If you haven't been near Columbia's Colonial Life Arena lately, you're in for a shock.
Almost everywhere you look there are construction crews, heavy equipment, and detours as workers scramble to transform several locations into living space for thousands of new residents.
A massive project known as 650 Lincoln near the Carolina Coliseum offers nearly 900 beds alone. And within a five block radius, there are five more developments at varying stages of construction, adding another 1,700 beds.
Most, but not all, are aimed at students.
"We actually have coming online probably within the next two years around 1,300 market-rate apartment units as well to help swell the population," said Columbia Planning and Development Director Krista Hampton.
"Columbia is finally reaching out to the river and bringing a lot of people in to enjoy it," Fred Delk with the Columbia Development Corporation said. "We're getting 3,000 new residents. We'll have 5,000 people living downtown soon. Probably another 2,000 next year and maybe two or 3,000 the year after that."
It's exhilarating news for any city, but Columbia's building boom doesn't stop there.
In other parts of downtown, five more projects proposed or underway would create close to 2,500 more places to call home. They do not include the apartments and townhouses expected to fill the city's a large portion of the city's Bull Street Common property.
There's also major construction underway as the University of South Carolina adds to its Innovista campus with the long-delayed Innovation Center now rising at the corner of Blossom and Assembly streets.
"Columbia now is on the precipice of really fulfilling the potential," former Columbia Mayor Bob Coble said. "All the hard work over the decades coming to a point where the private sector believes it is moving forward."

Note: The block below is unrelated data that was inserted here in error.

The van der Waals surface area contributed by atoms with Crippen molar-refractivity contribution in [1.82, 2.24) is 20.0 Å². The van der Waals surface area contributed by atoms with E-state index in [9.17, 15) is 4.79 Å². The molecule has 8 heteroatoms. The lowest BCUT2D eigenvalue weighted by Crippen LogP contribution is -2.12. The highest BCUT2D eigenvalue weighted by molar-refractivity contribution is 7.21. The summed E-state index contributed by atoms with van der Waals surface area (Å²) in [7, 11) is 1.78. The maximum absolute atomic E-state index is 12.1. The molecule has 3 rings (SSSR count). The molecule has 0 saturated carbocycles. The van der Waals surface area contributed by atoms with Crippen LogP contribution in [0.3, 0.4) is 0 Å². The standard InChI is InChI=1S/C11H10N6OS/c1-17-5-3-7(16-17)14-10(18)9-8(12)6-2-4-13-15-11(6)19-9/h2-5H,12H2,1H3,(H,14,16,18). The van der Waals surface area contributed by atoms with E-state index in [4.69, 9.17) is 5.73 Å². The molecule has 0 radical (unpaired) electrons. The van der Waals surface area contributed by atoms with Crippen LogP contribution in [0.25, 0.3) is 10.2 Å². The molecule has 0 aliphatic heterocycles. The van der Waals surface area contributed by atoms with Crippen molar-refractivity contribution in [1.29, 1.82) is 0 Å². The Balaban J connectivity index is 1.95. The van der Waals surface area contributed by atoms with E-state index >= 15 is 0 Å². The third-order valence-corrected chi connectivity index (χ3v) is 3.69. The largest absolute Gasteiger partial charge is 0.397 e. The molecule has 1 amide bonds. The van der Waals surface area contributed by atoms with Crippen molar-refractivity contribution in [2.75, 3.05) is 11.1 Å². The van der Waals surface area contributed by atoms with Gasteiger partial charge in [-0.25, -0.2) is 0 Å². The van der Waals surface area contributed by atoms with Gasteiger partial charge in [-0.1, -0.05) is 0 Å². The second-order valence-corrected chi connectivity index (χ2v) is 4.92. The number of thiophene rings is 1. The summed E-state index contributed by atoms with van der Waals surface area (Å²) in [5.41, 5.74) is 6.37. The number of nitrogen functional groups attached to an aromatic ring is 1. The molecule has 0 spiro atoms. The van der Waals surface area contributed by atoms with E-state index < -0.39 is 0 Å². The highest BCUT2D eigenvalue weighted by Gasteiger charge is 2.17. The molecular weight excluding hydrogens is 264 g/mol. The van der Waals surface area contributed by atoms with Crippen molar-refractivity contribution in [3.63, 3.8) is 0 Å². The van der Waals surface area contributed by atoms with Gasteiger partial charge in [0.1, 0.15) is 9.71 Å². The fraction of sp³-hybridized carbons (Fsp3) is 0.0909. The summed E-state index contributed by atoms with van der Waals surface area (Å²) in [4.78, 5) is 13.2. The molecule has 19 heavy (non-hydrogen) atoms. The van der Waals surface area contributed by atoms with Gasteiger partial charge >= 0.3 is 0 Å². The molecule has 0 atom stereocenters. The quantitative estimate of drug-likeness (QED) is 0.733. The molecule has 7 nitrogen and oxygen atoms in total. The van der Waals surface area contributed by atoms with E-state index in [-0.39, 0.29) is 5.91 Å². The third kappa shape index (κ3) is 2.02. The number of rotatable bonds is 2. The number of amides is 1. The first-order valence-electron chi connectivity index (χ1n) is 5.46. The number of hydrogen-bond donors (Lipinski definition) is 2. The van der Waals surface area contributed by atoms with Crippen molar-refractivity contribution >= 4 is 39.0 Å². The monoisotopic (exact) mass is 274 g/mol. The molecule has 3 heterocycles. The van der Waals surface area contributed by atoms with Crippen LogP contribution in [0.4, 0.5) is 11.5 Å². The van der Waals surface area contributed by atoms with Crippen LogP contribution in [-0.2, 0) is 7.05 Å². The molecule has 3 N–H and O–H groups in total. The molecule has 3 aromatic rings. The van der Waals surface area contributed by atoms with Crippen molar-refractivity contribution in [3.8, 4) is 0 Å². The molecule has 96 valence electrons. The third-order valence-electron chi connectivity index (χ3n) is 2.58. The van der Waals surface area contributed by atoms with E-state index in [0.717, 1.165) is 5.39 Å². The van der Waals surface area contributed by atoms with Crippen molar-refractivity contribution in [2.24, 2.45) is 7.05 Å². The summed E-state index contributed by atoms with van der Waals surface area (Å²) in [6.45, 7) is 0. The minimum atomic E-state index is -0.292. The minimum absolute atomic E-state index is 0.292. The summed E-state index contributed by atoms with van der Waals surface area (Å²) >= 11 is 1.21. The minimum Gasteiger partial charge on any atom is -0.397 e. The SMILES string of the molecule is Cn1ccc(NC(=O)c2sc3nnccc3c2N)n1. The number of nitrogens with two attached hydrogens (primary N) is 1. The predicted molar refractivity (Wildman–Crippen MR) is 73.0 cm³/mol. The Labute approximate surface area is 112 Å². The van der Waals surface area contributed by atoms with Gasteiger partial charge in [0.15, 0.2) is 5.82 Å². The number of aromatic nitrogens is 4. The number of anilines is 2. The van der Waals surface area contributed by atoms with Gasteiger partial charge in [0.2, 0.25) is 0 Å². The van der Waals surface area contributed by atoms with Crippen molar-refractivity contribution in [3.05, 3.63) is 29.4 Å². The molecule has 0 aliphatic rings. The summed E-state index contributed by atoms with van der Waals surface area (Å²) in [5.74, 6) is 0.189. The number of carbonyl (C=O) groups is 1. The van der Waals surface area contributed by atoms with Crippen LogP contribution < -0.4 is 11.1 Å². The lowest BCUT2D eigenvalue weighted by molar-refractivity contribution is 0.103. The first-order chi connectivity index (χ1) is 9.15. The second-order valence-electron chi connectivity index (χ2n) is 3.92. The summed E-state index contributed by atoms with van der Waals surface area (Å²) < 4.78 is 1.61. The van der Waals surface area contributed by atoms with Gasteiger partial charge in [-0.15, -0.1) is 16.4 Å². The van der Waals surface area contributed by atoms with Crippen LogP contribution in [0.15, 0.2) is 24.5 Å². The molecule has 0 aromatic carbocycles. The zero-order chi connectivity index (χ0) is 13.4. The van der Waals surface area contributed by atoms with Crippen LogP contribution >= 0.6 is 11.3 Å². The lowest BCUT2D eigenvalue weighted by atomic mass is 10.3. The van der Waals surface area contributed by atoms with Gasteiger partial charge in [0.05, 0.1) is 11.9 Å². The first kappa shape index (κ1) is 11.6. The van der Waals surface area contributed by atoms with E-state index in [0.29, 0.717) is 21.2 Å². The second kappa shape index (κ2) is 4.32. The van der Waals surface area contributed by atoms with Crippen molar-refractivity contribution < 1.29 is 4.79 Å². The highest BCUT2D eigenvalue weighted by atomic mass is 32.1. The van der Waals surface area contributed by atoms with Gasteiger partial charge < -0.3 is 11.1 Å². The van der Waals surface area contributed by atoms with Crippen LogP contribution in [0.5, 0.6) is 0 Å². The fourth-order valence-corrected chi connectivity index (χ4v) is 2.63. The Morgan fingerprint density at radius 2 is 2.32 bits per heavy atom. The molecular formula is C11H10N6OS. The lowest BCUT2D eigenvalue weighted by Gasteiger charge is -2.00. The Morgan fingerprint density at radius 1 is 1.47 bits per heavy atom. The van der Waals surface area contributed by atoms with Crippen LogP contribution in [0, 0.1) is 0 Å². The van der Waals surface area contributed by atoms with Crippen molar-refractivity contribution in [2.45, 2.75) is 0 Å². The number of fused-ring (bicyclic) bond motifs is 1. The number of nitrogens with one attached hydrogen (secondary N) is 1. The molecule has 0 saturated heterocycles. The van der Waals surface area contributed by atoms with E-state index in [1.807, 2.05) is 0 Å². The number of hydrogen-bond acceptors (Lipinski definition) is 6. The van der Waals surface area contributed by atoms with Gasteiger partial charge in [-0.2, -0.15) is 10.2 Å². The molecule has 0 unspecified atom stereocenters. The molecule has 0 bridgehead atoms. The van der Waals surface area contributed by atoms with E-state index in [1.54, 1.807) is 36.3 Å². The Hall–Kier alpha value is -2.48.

"It's good for the entire community to see this type of dense urban vertical development." Columbia Mayor Steve Benjamin said. "So it's not just about the students. It's also about building a tax structure that has a third leg that supports development all across the city."
In fact, a critical change in city tax policy helped spark the explosion: a 50 percent, 10-year tax cut on student housing projects if they involved at least $40 million in investment.
"This tax cut is going to yield hundreds of millions of dollars in taxes for Richland One, the county and the City of Columbia," Benjamin said.
Much of the real estate where these projects are being built has provided modest tax revenues until now. At Gervais and Harden for example, the former home of the Greyhound Bus station, Benjamin said the city collected roughly $25,000 a year in taxes from that business.
When another huge student housing development opens at the site in a year, that tax bill could skyrocket to $650,000 -- 26 times what the property had been generating.
"Having that tax credit available to them really kind of helped grease the wheels and made it more appealing for developers to come in and make the numbers work to make those developments achievable in the downtown area," said Ryan Coleman with Columbia Economic Development.
More people downtown also means more demand for all kinds of services and infrastructure, like food stores, for instance.
"I wouldn't be surprised if we don't see another grocery store or another two grocery stores pretty soon," Delk said.
Empty or underutilized land will become more expensive and more scarce. Delk said prices are already hitting $2 million an acre downtown.
So instead of developers looking to build out they will look at building up, such as putting housing over city parking garages, creating more residential and commercial activity literally out of thin air, giving South Carolina's capital city a much different skyline.
"It's really going to put us on the map," Hampton said. "And I think as a community for so long we've had an inferiority complex that we will need to overcome."
"I think our potential is really only limited by our vision," Coleman said.
One housing project proposed near the USC Horseshoe and known as The Icon on Main could be 15 stories tall. In that case, the University has objected.
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